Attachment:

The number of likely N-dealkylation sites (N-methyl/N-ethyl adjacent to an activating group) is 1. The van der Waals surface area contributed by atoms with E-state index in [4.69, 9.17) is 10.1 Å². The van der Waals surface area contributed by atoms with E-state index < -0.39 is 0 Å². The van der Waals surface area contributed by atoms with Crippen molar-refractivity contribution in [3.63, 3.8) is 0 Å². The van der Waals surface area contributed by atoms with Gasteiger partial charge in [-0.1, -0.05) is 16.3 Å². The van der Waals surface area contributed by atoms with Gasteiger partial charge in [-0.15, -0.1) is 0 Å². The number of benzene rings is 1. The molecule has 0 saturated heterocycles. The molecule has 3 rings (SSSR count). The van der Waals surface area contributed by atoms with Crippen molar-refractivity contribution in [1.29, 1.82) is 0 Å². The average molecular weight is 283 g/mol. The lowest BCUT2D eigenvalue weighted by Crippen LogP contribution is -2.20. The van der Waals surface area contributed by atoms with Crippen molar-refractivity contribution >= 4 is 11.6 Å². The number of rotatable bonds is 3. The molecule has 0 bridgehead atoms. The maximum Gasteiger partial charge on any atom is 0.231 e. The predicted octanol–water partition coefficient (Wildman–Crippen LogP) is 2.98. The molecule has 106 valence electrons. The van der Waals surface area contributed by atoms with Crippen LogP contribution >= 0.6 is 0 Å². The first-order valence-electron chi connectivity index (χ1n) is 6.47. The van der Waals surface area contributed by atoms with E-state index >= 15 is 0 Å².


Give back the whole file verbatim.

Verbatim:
The number of likely N-dealkylation sites (N-methyl/N-ethyl adjacent to an activating group) is 1. The van der Waals surface area contributed by atoms with E-state index in [4.69, 9.17) is 10.1 Å². The van der Waals surface area contributed by atoms with E-state index < -0.39 is 0 Å². The van der Waals surface area contributed by atoms with Crippen molar-refractivity contribution in [3.63, 3.8) is 0 Å². The van der Waals surface area contributed by atoms with Gasteiger partial charge in [-0.1, -0.05) is 16.3 Å². The van der Waals surface area contributed by atoms with Gasteiger partial charge in [-0.15, -0.1) is 0 Å². The number of benzene rings is 1. The molecule has 0 saturated heterocycles. The molecule has 3 rings (SSSR count). The van der Waals surface area contributed by atoms with Crippen molar-refractivity contribution in [1.29, 1.82) is 0 Å². The average molecular weight is 283 g/mol. The lowest BCUT2D eigenvalue weighted by Crippen LogP contribution is -2.20. The van der Waals surface area contributed by atoms with Crippen molar-refractivity contribution >= 4 is 11.6 Å². The number of rotatable bonds is 3. The molecule has 0 bridgehead atoms. The maximum Gasteiger partial charge on any atom is 0.231 e. The predicted octanol–water partition coefficient (Wildman–Crippen LogP) is 2.98. The molecule has 106 valence electrons. The van der Waals surface area contributed by atoms with Crippen LogP contribution >= 0.6 is 0 Å². The first-order valence-electron chi connectivity index (χ1n) is 6.47. The van der Waals surface area contributed by atoms with E-state index >= 15 is 0 Å².